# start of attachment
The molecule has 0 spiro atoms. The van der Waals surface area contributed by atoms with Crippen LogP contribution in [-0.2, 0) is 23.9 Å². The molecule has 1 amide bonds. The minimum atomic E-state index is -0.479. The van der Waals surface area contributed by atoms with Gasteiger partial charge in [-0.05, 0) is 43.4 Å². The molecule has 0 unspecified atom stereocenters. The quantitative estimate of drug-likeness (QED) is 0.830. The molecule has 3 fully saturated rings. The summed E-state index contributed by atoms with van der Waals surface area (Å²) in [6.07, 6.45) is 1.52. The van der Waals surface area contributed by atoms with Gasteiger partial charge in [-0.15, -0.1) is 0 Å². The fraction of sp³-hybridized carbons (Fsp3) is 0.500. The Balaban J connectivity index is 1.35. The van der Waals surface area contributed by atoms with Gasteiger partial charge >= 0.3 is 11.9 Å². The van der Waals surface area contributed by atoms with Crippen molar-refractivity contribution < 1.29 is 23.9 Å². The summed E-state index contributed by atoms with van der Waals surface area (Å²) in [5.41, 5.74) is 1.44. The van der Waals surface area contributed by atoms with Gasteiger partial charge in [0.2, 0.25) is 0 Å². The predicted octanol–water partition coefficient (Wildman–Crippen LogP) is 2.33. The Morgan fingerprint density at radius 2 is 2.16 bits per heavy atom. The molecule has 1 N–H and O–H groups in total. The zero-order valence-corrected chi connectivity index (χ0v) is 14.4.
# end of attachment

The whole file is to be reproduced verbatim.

The molecule has 0 spiro atoms. The van der Waals surface area contributed by atoms with Crippen LogP contribution in [-0.2, 0) is 23.9 Å². The molecule has 1 amide bonds. The minimum atomic E-state index is -0.479. The van der Waals surface area contributed by atoms with Gasteiger partial charge in [-0.05, 0) is 43.4 Å². The molecule has 0 unspecified atom stereocenters. The quantitative estimate of drug-likeness (QED) is 0.830. The molecule has 3 fully saturated rings. The summed E-state index contributed by atoms with van der Waals surface area (Å²) in [6.07, 6.45) is 1.52. The van der Waals surface area contributed by atoms with Gasteiger partial charge in [-0.15, -0.1) is 0 Å². The fraction of sp³-hybridized carbons (Fsp3) is 0.500. The Balaban J connectivity index is 1.35. The van der Waals surface area contributed by atoms with Gasteiger partial charge >= 0.3 is 11.9 Å². The van der Waals surface area contributed by atoms with Crippen molar-refractivity contribution < 1.29 is 23.9 Å². The summed E-state index contributed by atoms with van der Waals surface area (Å²) in [5.41, 5.74) is 1.44. The van der Waals surface area contributed by atoms with Gasteiger partial charge in [0.2, 0.25) is 0 Å². The predicted octanol–water partition coefficient (Wildman–Crippen LogP) is 2.33. The Morgan fingerprint density at radius 2 is 2.16 bits per heavy atom. The molecule has 1 N–H and O–H groups in total. The zero-order valence-corrected chi connectivity index (χ0v) is 14.4.